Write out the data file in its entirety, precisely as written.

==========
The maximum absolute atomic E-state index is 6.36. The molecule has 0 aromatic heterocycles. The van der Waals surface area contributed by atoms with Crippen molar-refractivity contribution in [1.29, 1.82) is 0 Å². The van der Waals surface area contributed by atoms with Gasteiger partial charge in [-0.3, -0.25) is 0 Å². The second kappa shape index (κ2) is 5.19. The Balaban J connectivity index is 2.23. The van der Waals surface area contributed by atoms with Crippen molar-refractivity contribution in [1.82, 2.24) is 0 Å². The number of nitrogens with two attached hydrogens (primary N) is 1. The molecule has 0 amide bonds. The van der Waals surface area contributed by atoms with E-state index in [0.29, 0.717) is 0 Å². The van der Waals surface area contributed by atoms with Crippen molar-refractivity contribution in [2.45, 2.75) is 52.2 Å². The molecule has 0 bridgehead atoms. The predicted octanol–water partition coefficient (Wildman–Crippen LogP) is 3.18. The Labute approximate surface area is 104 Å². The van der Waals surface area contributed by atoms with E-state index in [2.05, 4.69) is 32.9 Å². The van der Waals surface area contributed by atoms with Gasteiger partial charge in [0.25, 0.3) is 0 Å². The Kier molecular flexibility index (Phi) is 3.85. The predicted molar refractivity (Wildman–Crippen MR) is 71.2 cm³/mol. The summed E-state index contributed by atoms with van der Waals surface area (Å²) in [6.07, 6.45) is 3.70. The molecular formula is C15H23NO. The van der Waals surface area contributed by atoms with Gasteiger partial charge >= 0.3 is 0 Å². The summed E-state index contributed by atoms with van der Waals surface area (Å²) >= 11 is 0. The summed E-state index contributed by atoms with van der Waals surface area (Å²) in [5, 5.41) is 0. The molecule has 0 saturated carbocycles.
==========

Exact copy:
The maximum absolute atomic E-state index is 6.36. The molecule has 0 aromatic heterocycles. The van der Waals surface area contributed by atoms with Crippen molar-refractivity contribution in [1.29, 1.82) is 0 Å². The van der Waals surface area contributed by atoms with Gasteiger partial charge in [-0.3, -0.25) is 0 Å². The second kappa shape index (κ2) is 5.19. The Balaban J connectivity index is 2.23. The van der Waals surface area contributed by atoms with Crippen molar-refractivity contribution in [1.82, 2.24) is 0 Å². The number of nitrogens with two attached hydrogens (primary N) is 1. The molecule has 0 amide bonds. The van der Waals surface area contributed by atoms with E-state index in [0.29, 0.717) is 0 Å². The van der Waals surface area contributed by atoms with Crippen molar-refractivity contribution in [2.45, 2.75) is 52.2 Å². The molecule has 0 bridgehead atoms. The predicted octanol–water partition coefficient (Wildman–Crippen LogP) is 3.18. The Labute approximate surface area is 104 Å². The van der Waals surface area contributed by atoms with E-state index in [2.05, 4.69) is 32.9 Å². The van der Waals surface area contributed by atoms with Gasteiger partial charge in [0.25, 0.3) is 0 Å². The Kier molecular flexibility index (Phi) is 3.85. The predicted molar refractivity (Wildman–Crippen MR) is 71.2 cm³/mol. The summed E-state index contributed by atoms with van der Waals surface area (Å²) in [6.07, 6.45) is 3.70. The molecular formula is C15H23NO. The van der Waals surface area contributed by atoms with Gasteiger partial charge >= 0.3 is 0 Å². The summed E-state index contributed by atoms with van der Waals surface area (Å²) >= 11 is 0. The summed E-state index contributed by atoms with van der Waals surface area (Å²) in [5, 5.41) is 0. The molecule has 0 saturated carbocycles.